I’m writing a command line utility in Python which, since it is production code, ought to be able to shut down cleanly without dumping a bunch of stuff (error codes, stack traces, etc.) to the screen. This means I need to catch keyboard interrupts.
I’ve tried using both a try catch block like:
if __name__ == '__main__': try: main() except KeyboardInterrupt: print 'Interrupted' sys.exit(0)
and catching the signal itself (as in this post):
import signal import sys def sigint_handler(signal, frame): print 'Interrupted' sys.exit(0) signal.signal(signal.SIGINT, sigint_handler)
Both methods seem to work quite well during normal operation. However, if the interrupt comes during cleanup code at the end of the application, Python seems to always print something to the screen. Catching the interrupt gives
^CInterrupted Exception KeyboardInterrupt in <bound method MyClass.__del__ of <path.to.MyClass object at 0x802852b90>> ignored
whereas handling the signal gives either
^CInterrupted Exception SystemExit: 0 in <Finalize object, dead> ignored
^CInterrupted Exception SystemExit: 0 in <bound method MyClass.__del__ of <path.to.MyClass object at 0x802854a90>> ignored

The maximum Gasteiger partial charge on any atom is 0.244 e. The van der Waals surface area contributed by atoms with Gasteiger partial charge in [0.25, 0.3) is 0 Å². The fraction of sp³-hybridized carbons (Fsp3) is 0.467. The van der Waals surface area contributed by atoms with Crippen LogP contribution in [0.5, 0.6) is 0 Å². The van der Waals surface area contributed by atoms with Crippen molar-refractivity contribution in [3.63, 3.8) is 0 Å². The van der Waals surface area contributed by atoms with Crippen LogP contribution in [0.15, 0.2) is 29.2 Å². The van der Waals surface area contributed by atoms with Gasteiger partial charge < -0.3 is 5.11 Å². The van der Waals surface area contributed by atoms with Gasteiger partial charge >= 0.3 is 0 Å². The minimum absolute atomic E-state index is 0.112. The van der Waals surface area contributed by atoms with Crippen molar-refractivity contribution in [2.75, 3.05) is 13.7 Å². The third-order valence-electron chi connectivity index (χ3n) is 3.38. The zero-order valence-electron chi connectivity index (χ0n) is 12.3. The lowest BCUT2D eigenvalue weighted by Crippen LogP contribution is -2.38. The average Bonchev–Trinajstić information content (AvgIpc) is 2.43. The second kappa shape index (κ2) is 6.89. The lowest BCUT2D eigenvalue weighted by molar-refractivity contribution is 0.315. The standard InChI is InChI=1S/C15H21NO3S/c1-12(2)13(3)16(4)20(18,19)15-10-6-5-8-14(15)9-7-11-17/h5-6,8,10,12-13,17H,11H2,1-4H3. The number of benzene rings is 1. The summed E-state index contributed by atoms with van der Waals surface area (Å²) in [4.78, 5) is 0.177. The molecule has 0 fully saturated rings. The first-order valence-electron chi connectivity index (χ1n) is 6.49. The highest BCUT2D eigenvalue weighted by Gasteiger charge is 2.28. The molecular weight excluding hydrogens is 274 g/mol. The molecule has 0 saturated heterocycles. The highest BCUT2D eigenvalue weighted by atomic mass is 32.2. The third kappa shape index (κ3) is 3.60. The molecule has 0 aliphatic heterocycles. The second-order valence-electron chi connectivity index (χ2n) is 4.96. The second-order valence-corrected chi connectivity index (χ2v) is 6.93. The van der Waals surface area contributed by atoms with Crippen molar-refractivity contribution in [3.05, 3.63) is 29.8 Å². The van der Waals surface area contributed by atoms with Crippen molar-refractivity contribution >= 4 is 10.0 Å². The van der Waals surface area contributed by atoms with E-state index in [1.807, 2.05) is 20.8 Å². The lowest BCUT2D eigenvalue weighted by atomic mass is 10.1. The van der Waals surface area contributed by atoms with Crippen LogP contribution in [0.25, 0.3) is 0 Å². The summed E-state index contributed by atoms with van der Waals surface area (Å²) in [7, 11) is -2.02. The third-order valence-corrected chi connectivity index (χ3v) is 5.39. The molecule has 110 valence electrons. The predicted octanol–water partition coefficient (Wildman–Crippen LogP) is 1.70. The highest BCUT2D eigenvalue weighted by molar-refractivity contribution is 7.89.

Not only are these errors ugly, they’re not very helpful (especially to an end user with no source code)!
The cleanup code for this application is fairly big, so there’s a decent chance that this issue will be hit by real users. Is there any way to catch or block this output, or is it just something I’ll have to deal with?
Checkout this thread, it has some useful information about exiting and tracebacks.
If you are more interested in just killing the program, try something like this (this will take the legs out from under the cleanup code as well):
if __name__ == '__main__': try: main() except KeyboardInterrupt: print('Interrupted') try: sys.exit(0) except SystemExit: os._exit(0)
You could ignore SIGINTs after shutdown starts by calling
signal.signal(signal.SIGINT, signal.SIG_IGN) before you start your cleanup code.